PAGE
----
There would have been no such familiarity with a young black suspect. The police would not have thought he ‘looks just like me’; they would not have found his mannerisms or language wholly, comfortably, recognizable, a reminder of their daily lives. Their most extensive contact with ‘black folk’ is in all likelihood restricted to attending a summer barbecue at a token black colleague’s home, where the white folk retreat to a group and gaze uncomfortably at all the black folk around them; these attendees serve as reminders their black co-worker lives in a world outside the precinct wholly novel to them. Their children have few, if any, black friends so they are unable to see black youngsters expressing their doubts, fears, insecurities, likes, and dislikes in a variety of domestic and educational environments. Black and white don’t mix; black remains fearful and despised.

South Carolina remains a segregated state; where segregation lives on, so does fear and racial prejudice. One is the cause of the other; they co-determine each other. If you wonder what ‘systemic racism’ is and what is its effects are, this is it.

Tocqueville On Slaves, House Of Cards, And Miami

In his classic Democracy in America, in the section “Situation Of The Black Population In The United States, And Dangers With Which Its Presence Threatens The Whites”, Alexis Tocqueville wrote:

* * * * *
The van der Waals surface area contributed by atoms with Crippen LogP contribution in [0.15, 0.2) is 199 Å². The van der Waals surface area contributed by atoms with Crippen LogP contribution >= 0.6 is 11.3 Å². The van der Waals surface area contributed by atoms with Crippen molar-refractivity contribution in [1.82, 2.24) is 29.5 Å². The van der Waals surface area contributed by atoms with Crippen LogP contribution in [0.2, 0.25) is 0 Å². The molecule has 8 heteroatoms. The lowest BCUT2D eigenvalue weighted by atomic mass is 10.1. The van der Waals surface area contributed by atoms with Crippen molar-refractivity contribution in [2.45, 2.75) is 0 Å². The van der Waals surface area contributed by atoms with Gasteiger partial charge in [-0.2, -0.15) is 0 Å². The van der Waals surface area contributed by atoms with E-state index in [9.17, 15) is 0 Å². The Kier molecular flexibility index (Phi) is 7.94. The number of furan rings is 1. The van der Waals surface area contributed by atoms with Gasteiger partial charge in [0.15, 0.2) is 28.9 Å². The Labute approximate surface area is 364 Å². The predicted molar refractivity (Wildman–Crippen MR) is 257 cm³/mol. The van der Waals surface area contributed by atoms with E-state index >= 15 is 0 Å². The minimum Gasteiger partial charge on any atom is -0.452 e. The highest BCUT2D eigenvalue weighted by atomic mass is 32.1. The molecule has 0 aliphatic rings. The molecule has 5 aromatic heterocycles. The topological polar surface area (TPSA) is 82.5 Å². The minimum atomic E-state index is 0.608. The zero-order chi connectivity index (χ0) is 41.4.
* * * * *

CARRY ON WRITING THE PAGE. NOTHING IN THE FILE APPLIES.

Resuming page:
[I]n a certain portion of the territory of the United States…the legal barrier which separated the two races is tending to fall away, but not that which exists in the manners of the country; slavery recedes, but the prejudice to which it has given birth remains stationary. Whosoever has inhabited the United States must have perceived that in those parts of the Union in which the negroes are no longer slaves, they have in no wise drawn nearer to the whites….the prejudice of the race appears to be stronger in the States which have abolished slavery, than in those where it still exists; and nowhere is it so intolerant as in those States where servitude has never been known….In the South, where slavery still exists, the negroes are less carefully kept apart; they sometimes share the labor and the recreations of the whites; the whites consent to intermix with them to a certain extent, and although the legislation treats them more harshly, the habits of the people are more tolerant and compassionate. In the South the master is not afraid to raise his slave to his own standing, because he knows that he can in a moment reduce him to the dust at pleasure.